Researchers emphasize there are very few circumstances in which you can do two things at once without cost (relative to doing each on its own). Yet some drivers sneak a look at their phone while on the road, and some students have the television playing while they complete an assignment.
Why? One possibility is that they don’t understand the cost of multi-tasking very well. A new study (Finley, Benjamin, and McCarley, 2014) investigated that possibility.
Subjects initially practiced a tracking task: a small target moved erratically on a computer screen and the subject was to try to keep a mouse cursor atop it.
Interleaved with practice on the tracking task, subjects practiced a standard auditory N-back task: they heard a series of digits (one every 2.4 seconds) and were asked to say whether the digits matched the one spoken 2 digits earlier (or in other versions of the task, 1 digit or 3 digits earlier).
After a total of 3 phases of practice for each task, subjects were told that they would try to do both tasks at the same time. They were told to prioritize the tracking task; just as a driver must keep the car in the lane, they should do their best to keep the cursor near the target, but they should do their best on the N-back task.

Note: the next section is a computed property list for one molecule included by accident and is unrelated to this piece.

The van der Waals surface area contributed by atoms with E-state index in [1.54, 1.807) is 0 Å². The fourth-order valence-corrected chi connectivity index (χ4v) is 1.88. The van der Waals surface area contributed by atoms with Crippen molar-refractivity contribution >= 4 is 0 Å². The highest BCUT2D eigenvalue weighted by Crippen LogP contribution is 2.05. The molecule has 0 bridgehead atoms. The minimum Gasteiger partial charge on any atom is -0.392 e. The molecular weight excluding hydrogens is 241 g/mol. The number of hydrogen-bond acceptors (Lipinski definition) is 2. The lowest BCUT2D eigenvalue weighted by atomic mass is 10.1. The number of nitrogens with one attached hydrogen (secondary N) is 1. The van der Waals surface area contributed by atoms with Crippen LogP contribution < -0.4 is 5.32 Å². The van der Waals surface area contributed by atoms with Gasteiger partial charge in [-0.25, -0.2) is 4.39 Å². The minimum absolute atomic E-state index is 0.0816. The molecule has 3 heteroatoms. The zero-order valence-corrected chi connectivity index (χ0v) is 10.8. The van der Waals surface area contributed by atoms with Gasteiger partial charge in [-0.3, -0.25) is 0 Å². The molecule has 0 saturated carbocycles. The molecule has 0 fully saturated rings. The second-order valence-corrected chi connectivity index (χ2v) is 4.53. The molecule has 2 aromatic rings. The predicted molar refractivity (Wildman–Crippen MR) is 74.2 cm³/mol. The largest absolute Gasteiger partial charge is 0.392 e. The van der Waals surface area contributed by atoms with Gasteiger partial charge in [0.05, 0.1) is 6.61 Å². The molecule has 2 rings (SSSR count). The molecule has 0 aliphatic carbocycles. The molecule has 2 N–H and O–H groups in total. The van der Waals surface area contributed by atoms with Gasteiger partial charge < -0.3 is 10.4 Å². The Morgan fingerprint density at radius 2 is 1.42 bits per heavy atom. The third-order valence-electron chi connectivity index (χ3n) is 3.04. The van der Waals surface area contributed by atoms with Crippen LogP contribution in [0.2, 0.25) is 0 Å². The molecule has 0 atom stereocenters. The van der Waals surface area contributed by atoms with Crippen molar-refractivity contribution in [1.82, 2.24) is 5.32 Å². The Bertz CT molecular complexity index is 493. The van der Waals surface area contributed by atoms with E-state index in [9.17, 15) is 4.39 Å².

Then subjects got feedback on their performance on the three phases of tracking task (expressed as percent time they had the cursor on the target) and they were asked to predict their performance on the tracking task when simultaneously doing the N-back task.
The results showed a significant drop in tracking performance when subjects had to do the N-back task at the same time. What did subjects predict?
Subjects did predict a decrement. What they could not do was predict the size.
Read more at http://www.danielwillingham.com/1/post/2014/03/what-people-know-about-the-cost-of-multitasking.html